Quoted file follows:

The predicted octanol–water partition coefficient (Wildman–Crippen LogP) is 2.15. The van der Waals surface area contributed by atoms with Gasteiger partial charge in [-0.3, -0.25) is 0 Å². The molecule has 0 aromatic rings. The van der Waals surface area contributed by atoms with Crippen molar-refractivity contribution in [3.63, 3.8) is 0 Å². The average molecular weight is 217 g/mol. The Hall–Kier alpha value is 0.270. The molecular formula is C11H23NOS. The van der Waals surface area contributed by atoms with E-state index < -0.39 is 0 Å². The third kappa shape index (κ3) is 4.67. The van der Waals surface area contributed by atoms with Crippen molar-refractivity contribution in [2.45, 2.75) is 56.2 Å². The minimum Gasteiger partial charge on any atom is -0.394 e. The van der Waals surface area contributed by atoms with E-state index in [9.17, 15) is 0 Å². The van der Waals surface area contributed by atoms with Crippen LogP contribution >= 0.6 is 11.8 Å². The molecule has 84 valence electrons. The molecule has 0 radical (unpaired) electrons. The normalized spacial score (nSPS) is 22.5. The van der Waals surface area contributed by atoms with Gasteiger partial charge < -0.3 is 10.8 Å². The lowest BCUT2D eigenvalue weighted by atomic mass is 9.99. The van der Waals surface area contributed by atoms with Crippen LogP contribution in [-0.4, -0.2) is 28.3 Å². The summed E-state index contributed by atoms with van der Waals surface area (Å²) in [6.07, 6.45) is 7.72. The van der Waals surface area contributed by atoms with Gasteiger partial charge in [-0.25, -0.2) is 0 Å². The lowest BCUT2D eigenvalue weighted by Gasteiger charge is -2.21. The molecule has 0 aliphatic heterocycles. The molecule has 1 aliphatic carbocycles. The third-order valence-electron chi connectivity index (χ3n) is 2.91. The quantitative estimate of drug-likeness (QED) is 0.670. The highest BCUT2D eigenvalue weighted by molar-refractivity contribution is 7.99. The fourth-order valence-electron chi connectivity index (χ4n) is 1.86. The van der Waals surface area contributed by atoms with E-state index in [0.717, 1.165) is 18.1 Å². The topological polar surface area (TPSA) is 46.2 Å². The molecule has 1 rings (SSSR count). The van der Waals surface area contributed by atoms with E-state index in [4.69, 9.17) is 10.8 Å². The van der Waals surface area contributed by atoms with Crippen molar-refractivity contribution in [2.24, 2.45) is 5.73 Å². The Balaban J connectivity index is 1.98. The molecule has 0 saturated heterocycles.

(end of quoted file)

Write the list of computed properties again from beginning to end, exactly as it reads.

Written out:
The predicted octanol–water partition coefficient (Wildman–Crippen LogP) is 2.15. The van der Waals surface area contributed by atoms with Gasteiger partial charge in [-0.3, -0.25) is 0 Å². The molecule has 0 aromatic rings. The van der Waals surface area contributed by atoms with Crippen molar-refractivity contribution in [3.63, 3.8) is 0 Å². The average molecular weight is 217 g/mol. The Hall–Kier alpha value is 0.270. The molecular formula is C11H23NOS. The van der Waals surface area contributed by atoms with E-state index < -0.39 is 0 Å². The third kappa shape index (κ3) is 4.67. The van der Waals surface area contributed by atoms with Crippen molar-refractivity contribution in [2.45, 2.75) is 56.2 Å². The minimum Gasteiger partial charge on any atom is -0.394 e. The van der Waals surface area contributed by atoms with E-state index in [9.17, 15) is 0 Å². The van der Waals surface area contributed by atoms with Crippen LogP contribution >= 0.6 is 11.8 Å². The molecule has 84 valence electrons. The molecule has 0 radical (unpaired) electrons. The normalized spacial score (nSPS) is 22.5. The van der Waals surface area contributed by atoms with Gasteiger partial charge < -0.3 is 10.8 Å². The lowest BCUT2D eigenvalue weighted by atomic mass is 9.99. The van der Waals surface area contributed by atoms with Crippen LogP contribution in [-0.4, -0.2) is 28.3 Å². The summed E-state index contributed by atoms with van der Waals surface area (Å²) in [6.07, 6.45) is 7.72. The van der Waals surface area contributed by atoms with Gasteiger partial charge in [-0.25, -0.2) is 0 Å². The lowest BCUT2D eigenvalue weighted by Gasteiger charge is -2.21. The molecule has 0 aliphatic heterocycles. The molecule has 1 aliphatic carbocycles. The third-order valence-electron chi connectivity index (χ3n) is 2.91. The quantitative estimate of drug-likeness (QED) is 0.670. The highest BCUT2D eigenvalue weighted by molar-refractivity contribution is 7.99. The fourth-order valence-electron chi connectivity index (χ4n) is 1.86. The van der Waals surface area contributed by atoms with E-state index in [0.717, 1.165) is 18.1 Å². The topological polar surface area (TPSA) is 46.2 Å². The molecule has 1 rings (SSSR count). The van der Waals surface area contributed by atoms with E-state index in [4.69, 9.17) is 10.8 Å². The van der Waals surface area contributed by atoms with Crippen molar-refractivity contribution in [2.24, 2.45) is 5.73 Å². The Balaban J connectivity index is 1.98. The molecule has 0 saturated heterocycles.